The above two paintings were created by using a gouache resist technique that I teach in my watercolor plus class. If you would like to try one, I have a tutorial on this technique here.
Both paintings were created with the use of one photo reference from wet canvas. It never ceases to amaze me, the amount of variation that can occur during multiple repeats of the same reference by the same artist. I think that is one of the reasons I am so drawn to fine art painting. What was the artist thinking? What was the artist trying to share? What was the artist seeing? Try as I might, I can not make a second painting of the same subject look just like the first one. Things change. I either see new things in the reference material or feel differently the second time through.
Every once in awhile I will give my students the same reference to work from and they all look so different! Some choose to paint only a portion of the reference. Their color choices always vary. Their drawing styles and techniques are different.
For me? Reading a painting is just like reading a book. There is always a hidden story about their creator in them. Creativity is a wonderful thing!
watercolor and ink
citrasolv collage and watercolor
gouache resist,collage and watercolor
The above paintings are examples of what the artists in my Watercolor Plus class created. Watercolor Plus is a nice class to end our yearly sessions with. They created using watercolor and ink, wax, tape and gouache resists, citrasolv collage and watercolor, and gesso juice surface and watercolor and watercolor and pastel. If you would like to see more examples of their creations. you can view them by clicking here.
Thank you to all the artists who take my classes and continue to share your creations on the student art page.
OK, I’m going to send you to a few places if you want to go and explore this citrasolv use in art. I love it! It was first introduced to me by Carol King on her post here. She is the one who gets the blame for why my garage smells like this cleaning agent about three times each year when I go to work making colored papers from National Geographic photos. I explain the process of how to make these papers here. If you really want to know all the neat things that can be done with Citrasolv and view a huge artist gallery of art created from them, you can visit this site provided by the Citrasolv company here.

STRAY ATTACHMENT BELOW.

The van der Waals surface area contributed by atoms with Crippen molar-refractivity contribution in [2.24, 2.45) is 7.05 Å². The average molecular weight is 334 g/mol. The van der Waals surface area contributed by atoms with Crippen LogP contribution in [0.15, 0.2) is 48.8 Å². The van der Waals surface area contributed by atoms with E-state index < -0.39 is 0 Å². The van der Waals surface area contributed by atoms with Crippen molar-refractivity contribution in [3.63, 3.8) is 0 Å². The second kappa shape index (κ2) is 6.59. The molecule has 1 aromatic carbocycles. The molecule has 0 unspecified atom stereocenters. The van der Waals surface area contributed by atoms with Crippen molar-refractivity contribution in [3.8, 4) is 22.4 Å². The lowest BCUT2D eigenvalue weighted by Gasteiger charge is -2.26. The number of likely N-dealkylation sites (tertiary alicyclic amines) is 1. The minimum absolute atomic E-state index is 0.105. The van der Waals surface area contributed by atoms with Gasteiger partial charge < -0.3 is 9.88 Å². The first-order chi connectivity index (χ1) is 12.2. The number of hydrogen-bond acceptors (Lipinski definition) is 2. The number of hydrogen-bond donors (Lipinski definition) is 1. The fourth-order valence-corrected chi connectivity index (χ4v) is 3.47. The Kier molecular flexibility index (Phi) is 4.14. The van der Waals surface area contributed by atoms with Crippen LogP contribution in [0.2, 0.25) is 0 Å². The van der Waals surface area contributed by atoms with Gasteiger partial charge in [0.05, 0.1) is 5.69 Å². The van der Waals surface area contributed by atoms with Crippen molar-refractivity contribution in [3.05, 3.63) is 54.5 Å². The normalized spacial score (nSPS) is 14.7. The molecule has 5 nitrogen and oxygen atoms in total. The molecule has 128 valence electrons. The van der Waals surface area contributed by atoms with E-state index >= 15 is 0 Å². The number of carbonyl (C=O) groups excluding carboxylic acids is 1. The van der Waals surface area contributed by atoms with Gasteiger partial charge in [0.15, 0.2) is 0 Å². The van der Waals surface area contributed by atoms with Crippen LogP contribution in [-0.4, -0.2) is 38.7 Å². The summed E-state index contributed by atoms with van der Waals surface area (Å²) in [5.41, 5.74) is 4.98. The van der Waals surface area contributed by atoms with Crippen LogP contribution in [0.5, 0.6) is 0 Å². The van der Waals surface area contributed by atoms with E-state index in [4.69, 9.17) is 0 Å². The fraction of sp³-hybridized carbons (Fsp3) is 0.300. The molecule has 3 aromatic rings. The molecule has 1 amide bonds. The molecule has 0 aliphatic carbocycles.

My students just shared their creations this week. They each used these wonderful papers in their own creations. There will be a few of them shared on in their student gallery I post in a few weeks. Thank you to wet canvas reference library for the reference image for this handsome turtle. It was not named in the photo, but one of my students looked him up and found this. He is a red-slider turtle. I have also done two collages, without paint, here and here. When I use them this way, I call it drawing with paper. I never set aside time to keep one of these going on the side. Maybe I should start doing that this summer. They are time consuming, but so worth it!
The scene, above, is a view of a private pond north of where I live. The owners have been kind enough to allow me to take photos of and paint scenes from their property.
In class, right now, my students are creating paintings in watercolor on different surfaces or incorporating different mediums. We do something different each week. Week before last was the crayon resist. This week we painted something on a surface that we prepared with “gesso juice”. I wrote a post about how to prepare the surface of your paper here. I actually added sand to the gesso when preparing this surface. If you enlarge the above painting, you can see evidence of the sand in that large tree trunk on the left.
This surface is very FREEING. It is not as slippery as Yupo, so it is easier to apply the pigment. You also have the ability to lift color and to play around in the image. I always spray these with acrylic matte fixative when I’m done. Otherwise, a drop of water could do damage.